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FAA cancels UAV TFR after drone crashes in ArizonaFAA cancels UAV TFR after drone crashes in Arizona

FAA cancels UAV TFR after drone crashes in Arizona
AOPA maintains that UAVs must meet manned aircraft safety standards

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Altair/Predator B (courtesy of NASA)

The FAA on Wednesday canceled a UAV temporary flight restriction (TFR) that stretched across 300 nautical miles of Arizona and New Mexico in response to the U.S. Customs and Border Patrol UAV that crashed on Tuesday.

"AOPA is pleased that the FAA has finally canceled the TFR, considering the fact that there are no operations being conducted in it at this time," said Andy Cebula, AOPA executive vice president of government affairs. "AOPA has been opposed to using flight restrictions to control UAV operations, and it's a shame that it took an accident to illustrate why TFRs are a bad idea."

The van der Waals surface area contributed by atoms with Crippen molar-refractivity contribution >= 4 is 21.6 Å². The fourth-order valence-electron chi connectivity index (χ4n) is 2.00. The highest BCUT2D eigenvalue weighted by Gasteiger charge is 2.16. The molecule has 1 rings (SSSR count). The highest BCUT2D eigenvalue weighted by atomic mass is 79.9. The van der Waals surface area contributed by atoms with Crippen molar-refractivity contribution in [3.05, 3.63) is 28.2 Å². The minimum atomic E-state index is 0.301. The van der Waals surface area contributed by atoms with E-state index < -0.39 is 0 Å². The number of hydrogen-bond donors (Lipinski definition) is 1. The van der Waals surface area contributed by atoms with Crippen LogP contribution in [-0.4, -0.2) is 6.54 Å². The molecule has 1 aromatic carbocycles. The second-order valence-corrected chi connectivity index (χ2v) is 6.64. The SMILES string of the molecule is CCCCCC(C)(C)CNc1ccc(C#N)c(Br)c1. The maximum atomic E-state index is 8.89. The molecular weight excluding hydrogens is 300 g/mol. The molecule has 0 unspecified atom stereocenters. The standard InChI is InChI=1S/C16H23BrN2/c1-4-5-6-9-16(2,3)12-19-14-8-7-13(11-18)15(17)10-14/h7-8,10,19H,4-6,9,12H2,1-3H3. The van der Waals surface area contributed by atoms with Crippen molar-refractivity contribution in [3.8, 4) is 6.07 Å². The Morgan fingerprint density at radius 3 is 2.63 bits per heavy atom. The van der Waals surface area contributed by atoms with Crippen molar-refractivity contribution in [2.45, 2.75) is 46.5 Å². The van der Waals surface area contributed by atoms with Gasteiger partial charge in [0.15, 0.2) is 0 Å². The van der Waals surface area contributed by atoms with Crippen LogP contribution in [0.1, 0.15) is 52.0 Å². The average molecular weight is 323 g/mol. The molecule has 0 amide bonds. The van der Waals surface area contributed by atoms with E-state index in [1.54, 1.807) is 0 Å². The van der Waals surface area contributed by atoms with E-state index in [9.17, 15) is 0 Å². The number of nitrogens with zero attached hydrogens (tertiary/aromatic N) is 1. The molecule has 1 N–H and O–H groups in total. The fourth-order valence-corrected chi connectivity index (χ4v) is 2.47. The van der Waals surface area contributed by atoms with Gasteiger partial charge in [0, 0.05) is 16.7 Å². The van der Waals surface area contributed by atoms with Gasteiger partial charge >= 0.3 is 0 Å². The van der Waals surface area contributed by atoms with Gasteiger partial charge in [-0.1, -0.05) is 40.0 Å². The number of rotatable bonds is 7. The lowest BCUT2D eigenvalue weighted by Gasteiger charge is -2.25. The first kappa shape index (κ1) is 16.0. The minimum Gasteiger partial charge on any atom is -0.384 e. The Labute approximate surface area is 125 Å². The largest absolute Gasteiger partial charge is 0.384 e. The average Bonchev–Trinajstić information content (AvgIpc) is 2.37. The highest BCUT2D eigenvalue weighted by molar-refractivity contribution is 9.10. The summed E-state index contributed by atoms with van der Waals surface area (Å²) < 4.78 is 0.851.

"In fact, this accident illustrates why UAV operations should not be conducted until these unmanned aircraft are certified to the same level of safety as manned aircraft. Just think that if a pilot had been flying legally under the TFR and the UAV hit the aircraft from behind and above - the pilot would have had no chance to see and avoid the uncontrolled UAV."

Just last month, AOPA alerted Congress to the threat UAVs pose to GA pilots and voiced members' opposition to restricting civilian access to airspace for UAV operations.

The 300-nm stretch of airspace was cordoned off from 14,000 feet msl to 16,000 feet msl to prevent a midair collision because UAVs cannot see and avoid other aircraft. When the UAV's operators lose contact, the drone is supposed to execute a preprogrammed plan to land at a specified location. However, no one is in control to bring it safely out of the TFR and away from other aircraft.

Updated: April 27, 2006, 2:10 p.m. EDT

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